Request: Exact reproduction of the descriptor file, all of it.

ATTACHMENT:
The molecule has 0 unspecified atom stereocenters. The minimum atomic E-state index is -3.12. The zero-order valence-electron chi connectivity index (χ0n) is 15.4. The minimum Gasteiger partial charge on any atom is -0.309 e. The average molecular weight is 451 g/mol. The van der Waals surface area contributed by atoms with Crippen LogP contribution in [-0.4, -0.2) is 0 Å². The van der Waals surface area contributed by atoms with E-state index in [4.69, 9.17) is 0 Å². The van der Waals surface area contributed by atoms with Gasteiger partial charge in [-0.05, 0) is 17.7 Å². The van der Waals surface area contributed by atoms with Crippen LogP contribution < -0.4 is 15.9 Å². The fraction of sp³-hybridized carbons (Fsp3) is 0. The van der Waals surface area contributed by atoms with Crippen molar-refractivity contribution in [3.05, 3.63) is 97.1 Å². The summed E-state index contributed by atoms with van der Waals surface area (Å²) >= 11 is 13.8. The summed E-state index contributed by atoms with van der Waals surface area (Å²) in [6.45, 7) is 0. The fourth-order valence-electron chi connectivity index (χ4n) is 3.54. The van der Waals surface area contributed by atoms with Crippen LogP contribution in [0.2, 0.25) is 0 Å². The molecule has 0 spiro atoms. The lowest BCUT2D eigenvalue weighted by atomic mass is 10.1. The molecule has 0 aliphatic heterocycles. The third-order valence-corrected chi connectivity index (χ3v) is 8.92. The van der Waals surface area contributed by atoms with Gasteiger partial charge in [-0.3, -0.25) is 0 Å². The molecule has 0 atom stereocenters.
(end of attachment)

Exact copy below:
The molecule has 0 unspecified atom stereocenters. The minimum atomic E-state index is -3.12. The zero-order valence-electron chi connectivity index (χ0n) is 15.4. The minimum Gasteiger partial charge on any atom is -0.309 e. The average molecular weight is 451 g/mol. The van der Waals surface area contributed by atoms with Crippen LogP contribution in [-0.4, -0.2) is 0 Å². The van der Waals surface area contributed by atoms with E-state index in [4.69, 9.17) is 0 Å². The van der Waals surface area contributed by atoms with Gasteiger partial charge in [-0.05, 0) is 17.7 Å². The van der Waals surface area contributed by atoms with Crippen LogP contribution < -0.4 is 15.9 Å². The fraction of sp³-hybridized carbons (Fsp3) is 0. The van der Waals surface area contributed by atoms with Crippen molar-refractivity contribution in [3.05, 3.63) is 97.1 Å². The summed E-state index contributed by atoms with van der Waals surface area (Å²) >= 11 is 13.8. The summed E-state index contributed by atoms with van der Waals surface area (Å²) in [6.45, 7) is 0. The fourth-order valence-electron chi connectivity index (χ4n) is 3.54. The van der Waals surface area contributed by atoms with Crippen LogP contribution in [0.2, 0.25) is 0 Å². The molecule has 0 spiro atoms. The lowest BCUT2D eigenvalue weighted by atomic mass is 10.1. The molecule has 0 aliphatic heterocycles. The third-order valence-corrected chi connectivity index (χ3v) is 8.92. The van der Waals surface area contributed by atoms with Gasteiger partial charge in [-0.3, -0.25) is 0 Å². The molecule has 0 atom stereocenters.